In fact, it's a fiduciary imperative that corporate directors do this -- a legal responsibility.
Which takes me to my point about buying your supplements at retail giants like GNC or Walmart...
A Model That Doesn't Benefit Consumers
The fact is, the retail business model is really tough for dietary supplement companies, unless they're willing to bend the rules and/or sell crappy products.
You see, the supplements you buy at GNC or other retailers (including online retail stores) are actually sold a couple times before they grace (or disgrace?) the pantry of your kitchen.
The product creator (XYZ Supplement Brand) contracts a manufacturer to produce a supplement (very, very few supplement companies manufacture their own products), and then XYZ Supplement Brand sells their product to a 3rd party retailer (at a wholesale price that hopefully covers all expenses and leaves a bit leftover for bottom-line profit) such as GNC or Bodybuilding.com. Then, the retailer marks it up and sells you XYZ Supplement Brand's product at a retail price that -- hopefully -- includes a sizable profit for itself.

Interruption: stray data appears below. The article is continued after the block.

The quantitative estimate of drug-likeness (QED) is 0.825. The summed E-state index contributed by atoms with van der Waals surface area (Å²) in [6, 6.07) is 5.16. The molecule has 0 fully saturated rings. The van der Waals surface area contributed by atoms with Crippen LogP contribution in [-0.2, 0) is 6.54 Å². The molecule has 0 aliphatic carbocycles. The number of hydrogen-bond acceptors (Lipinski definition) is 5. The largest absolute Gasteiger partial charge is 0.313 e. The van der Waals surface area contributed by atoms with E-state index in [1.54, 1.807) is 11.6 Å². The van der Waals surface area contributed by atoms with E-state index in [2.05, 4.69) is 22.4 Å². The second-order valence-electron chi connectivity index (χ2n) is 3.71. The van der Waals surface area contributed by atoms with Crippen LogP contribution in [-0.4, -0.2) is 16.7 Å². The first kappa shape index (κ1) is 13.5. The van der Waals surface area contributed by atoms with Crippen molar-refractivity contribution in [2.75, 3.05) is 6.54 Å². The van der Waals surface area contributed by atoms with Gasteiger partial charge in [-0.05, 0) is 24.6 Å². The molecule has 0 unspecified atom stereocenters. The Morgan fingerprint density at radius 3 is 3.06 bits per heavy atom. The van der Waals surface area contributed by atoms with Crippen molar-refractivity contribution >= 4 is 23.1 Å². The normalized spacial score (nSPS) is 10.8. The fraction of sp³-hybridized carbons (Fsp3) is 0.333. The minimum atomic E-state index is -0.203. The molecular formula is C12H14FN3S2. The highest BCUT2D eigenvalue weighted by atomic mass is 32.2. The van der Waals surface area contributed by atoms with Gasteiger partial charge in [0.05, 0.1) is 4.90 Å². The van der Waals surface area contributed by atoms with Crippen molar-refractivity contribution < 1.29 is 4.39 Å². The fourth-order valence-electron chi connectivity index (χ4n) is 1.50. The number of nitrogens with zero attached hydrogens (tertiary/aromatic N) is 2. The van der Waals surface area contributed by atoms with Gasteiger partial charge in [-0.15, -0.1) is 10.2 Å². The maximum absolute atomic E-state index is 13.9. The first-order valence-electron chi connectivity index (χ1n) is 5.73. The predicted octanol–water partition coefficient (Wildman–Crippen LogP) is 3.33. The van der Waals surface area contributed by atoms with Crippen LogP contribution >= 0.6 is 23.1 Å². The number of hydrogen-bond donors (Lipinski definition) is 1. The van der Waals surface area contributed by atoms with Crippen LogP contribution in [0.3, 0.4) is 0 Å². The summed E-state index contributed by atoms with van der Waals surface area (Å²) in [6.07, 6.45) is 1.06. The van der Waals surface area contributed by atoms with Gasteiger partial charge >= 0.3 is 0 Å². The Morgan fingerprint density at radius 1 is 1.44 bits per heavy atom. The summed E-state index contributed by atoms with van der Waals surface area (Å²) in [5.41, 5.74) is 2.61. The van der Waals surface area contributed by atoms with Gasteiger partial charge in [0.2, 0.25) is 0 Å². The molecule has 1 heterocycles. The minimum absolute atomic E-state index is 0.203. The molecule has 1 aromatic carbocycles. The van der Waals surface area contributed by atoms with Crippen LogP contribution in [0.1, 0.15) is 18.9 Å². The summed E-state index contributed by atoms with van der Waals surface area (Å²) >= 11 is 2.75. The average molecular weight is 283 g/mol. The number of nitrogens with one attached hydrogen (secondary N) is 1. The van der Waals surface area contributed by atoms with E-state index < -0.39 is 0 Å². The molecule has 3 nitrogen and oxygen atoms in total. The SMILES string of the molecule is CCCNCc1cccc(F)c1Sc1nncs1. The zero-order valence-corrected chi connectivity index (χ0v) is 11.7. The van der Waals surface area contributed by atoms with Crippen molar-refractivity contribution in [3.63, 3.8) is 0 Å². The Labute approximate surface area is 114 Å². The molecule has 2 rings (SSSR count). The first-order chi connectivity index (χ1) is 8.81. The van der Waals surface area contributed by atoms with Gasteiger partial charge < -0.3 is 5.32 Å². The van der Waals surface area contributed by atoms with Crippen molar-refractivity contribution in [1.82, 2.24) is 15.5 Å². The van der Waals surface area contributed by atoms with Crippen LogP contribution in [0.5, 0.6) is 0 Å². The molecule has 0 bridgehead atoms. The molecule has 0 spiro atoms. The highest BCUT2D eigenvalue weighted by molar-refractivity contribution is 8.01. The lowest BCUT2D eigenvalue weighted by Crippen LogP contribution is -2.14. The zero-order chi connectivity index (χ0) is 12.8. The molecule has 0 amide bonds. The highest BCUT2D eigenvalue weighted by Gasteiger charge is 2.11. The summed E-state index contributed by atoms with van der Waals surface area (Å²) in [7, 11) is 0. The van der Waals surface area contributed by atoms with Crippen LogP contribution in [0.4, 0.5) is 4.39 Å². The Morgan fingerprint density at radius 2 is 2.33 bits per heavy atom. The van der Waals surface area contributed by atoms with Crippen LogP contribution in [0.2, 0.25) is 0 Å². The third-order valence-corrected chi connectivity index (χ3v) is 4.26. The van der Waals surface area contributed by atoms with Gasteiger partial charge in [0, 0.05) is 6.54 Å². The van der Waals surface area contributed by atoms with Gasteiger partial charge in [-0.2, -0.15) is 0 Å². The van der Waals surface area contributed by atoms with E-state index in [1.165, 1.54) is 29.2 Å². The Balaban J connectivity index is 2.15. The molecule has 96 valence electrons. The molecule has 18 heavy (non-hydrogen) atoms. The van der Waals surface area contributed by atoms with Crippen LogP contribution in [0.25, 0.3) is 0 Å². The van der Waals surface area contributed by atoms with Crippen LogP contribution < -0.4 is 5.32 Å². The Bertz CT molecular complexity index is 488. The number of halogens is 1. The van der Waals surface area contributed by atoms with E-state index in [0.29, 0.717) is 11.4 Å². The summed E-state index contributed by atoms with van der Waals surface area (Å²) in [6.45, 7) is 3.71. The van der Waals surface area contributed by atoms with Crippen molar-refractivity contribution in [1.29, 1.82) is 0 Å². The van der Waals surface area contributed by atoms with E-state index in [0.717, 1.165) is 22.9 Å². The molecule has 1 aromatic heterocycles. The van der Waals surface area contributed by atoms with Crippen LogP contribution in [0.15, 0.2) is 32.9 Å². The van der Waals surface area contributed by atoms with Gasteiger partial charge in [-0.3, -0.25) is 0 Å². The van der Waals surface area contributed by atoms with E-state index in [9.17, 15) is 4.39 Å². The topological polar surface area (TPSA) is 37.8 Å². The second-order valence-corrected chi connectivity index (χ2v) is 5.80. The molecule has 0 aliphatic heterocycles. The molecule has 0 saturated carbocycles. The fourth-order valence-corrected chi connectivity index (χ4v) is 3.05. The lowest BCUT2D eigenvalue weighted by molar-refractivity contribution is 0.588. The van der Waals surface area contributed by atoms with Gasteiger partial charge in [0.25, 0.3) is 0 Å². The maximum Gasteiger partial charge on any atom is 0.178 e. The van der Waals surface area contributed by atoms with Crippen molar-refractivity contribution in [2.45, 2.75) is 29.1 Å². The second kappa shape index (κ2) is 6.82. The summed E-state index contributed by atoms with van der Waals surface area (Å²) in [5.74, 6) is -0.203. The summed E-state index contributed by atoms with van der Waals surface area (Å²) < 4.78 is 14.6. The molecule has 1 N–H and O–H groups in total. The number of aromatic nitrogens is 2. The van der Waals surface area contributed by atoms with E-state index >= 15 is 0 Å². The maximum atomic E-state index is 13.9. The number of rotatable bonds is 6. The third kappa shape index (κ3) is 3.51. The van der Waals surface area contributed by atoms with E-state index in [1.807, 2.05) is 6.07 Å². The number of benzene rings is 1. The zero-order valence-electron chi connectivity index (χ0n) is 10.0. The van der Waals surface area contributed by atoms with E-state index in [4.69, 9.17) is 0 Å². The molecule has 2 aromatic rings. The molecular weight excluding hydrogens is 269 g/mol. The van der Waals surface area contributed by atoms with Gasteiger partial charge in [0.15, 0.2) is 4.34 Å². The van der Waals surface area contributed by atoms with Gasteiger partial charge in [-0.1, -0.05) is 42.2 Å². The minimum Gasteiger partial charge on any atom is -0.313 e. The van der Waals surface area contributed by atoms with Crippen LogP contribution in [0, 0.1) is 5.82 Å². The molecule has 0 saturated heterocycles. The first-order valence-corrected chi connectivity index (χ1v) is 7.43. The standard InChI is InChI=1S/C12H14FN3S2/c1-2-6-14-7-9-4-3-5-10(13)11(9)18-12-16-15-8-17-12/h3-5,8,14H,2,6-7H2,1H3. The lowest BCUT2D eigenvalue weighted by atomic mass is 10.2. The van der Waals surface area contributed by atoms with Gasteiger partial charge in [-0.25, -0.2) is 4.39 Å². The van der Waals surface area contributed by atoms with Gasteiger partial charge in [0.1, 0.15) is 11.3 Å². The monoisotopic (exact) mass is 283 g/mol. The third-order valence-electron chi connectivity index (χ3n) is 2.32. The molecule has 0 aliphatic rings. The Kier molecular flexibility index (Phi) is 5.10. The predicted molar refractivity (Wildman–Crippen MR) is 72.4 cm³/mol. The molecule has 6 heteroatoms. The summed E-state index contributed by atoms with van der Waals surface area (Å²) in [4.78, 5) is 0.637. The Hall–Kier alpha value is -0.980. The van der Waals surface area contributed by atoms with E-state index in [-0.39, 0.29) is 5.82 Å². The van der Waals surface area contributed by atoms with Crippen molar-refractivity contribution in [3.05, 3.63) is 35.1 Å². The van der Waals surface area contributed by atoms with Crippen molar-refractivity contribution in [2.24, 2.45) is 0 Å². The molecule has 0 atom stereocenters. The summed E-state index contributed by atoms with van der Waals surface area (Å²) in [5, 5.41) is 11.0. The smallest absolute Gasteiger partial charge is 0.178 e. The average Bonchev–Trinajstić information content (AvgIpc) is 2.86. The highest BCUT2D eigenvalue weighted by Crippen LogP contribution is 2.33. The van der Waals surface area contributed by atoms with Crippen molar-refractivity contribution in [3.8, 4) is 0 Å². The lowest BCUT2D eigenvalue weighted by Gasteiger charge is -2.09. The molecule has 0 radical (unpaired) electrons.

In other words, the price you pay includes a profit margin for both the product developer and the retailer, which involves a tight balancing act for each party to ensure they get a sufficient piece of the pie.
In the end, that balancing act too often includes -- at a minimum -- some deceptive marketing and sales tactics, and mediocre products.